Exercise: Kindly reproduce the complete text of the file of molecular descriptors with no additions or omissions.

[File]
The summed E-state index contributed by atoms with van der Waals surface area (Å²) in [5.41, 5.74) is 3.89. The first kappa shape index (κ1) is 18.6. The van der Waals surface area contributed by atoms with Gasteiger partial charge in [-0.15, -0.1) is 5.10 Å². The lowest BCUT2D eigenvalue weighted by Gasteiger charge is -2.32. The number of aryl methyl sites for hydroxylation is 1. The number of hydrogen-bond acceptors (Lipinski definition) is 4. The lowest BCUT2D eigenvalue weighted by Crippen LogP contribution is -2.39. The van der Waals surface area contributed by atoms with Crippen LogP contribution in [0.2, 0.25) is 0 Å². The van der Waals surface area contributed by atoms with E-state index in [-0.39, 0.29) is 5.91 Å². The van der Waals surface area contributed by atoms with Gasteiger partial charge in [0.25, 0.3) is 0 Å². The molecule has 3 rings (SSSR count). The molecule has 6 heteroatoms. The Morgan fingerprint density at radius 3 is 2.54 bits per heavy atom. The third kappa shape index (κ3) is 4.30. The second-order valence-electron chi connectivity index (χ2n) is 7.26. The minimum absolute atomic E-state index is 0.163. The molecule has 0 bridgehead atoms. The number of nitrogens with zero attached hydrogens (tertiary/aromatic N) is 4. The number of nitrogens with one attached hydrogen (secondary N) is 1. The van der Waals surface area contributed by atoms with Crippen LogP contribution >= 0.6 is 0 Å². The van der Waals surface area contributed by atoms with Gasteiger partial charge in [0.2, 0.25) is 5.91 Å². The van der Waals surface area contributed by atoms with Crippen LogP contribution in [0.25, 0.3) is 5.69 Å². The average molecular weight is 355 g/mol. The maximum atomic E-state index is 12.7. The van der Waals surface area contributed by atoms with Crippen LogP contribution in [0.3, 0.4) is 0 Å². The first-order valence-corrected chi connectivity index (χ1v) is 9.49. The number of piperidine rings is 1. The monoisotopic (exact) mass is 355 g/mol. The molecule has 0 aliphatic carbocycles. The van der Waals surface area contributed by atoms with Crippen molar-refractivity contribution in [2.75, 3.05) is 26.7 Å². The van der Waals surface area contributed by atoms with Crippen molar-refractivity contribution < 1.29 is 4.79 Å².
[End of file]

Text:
The summed E-state index contributed by atoms with van der Waals surface area (Å²) in [5.41, 5.74) is 3.89. The first kappa shape index (κ1) is 18.6. The van der Waals surface area contributed by atoms with Gasteiger partial charge in [-0.15, -0.1) is 5.10 Å². The lowest BCUT2D eigenvalue weighted by Gasteiger charge is -2.32. The number of aryl methyl sites for hydroxylation is 1. The number of hydrogen-bond acceptors (Lipinski definition) is 4. The lowest BCUT2D eigenvalue weighted by Crippen LogP contribution is -2.39. The van der Waals surface area contributed by atoms with Crippen LogP contribution in [0.2, 0.25) is 0 Å². The van der Waals surface area contributed by atoms with E-state index in [-0.39, 0.29) is 5.91 Å². The van der Waals surface area contributed by atoms with Gasteiger partial charge in [0.25, 0.3) is 0 Å². The molecule has 3 rings (SSSR count). The molecule has 6 heteroatoms. The Morgan fingerprint density at radius 3 is 2.54 bits per heavy atom. The third kappa shape index (κ3) is 4.30. The second-order valence-electron chi connectivity index (χ2n) is 7.26. The minimum absolute atomic E-state index is 0.163. The molecule has 0 bridgehead atoms. The number of nitrogens with zero attached hydrogens (tertiary/aromatic N) is 4. The number of nitrogens with one attached hydrogen (secondary N) is 1. The van der Waals surface area contributed by atoms with Crippen LogP contribution >= 0.6 is 0 Å². The van der Waals surface area contributed by atoms with Gasteiger partial charge in [0.2, 0.25) is 5.91 Å². The van der Waals surface area contributed by atoms with Crippen LogP contribution in [0.25, 0.3) is 5.69 Å². The average molecular weight is 355 g/mol. The maximum atomic E-state index is 12.7. The van der Waals surface area contributed by atoms with Crippen LogP contribution in [0.3, 0.4) is 0 Å². The first-order valence-corrected chi connectivity index (χ1v) is 9.49. The number of piperidine rings is 1. The monoisotopic (exact) mass is 355 g/mol. The molecule has 0 aliphatic carbocycles. The van der Waals surface area contributed by atoms with Crippen molar-refractivity contribution in [2.75, 3.05) is 26.7 Å². The van der Waals surface area contributed by atoms with Crippen molar-refractivity contribution < 1.29 is 4.79 Å².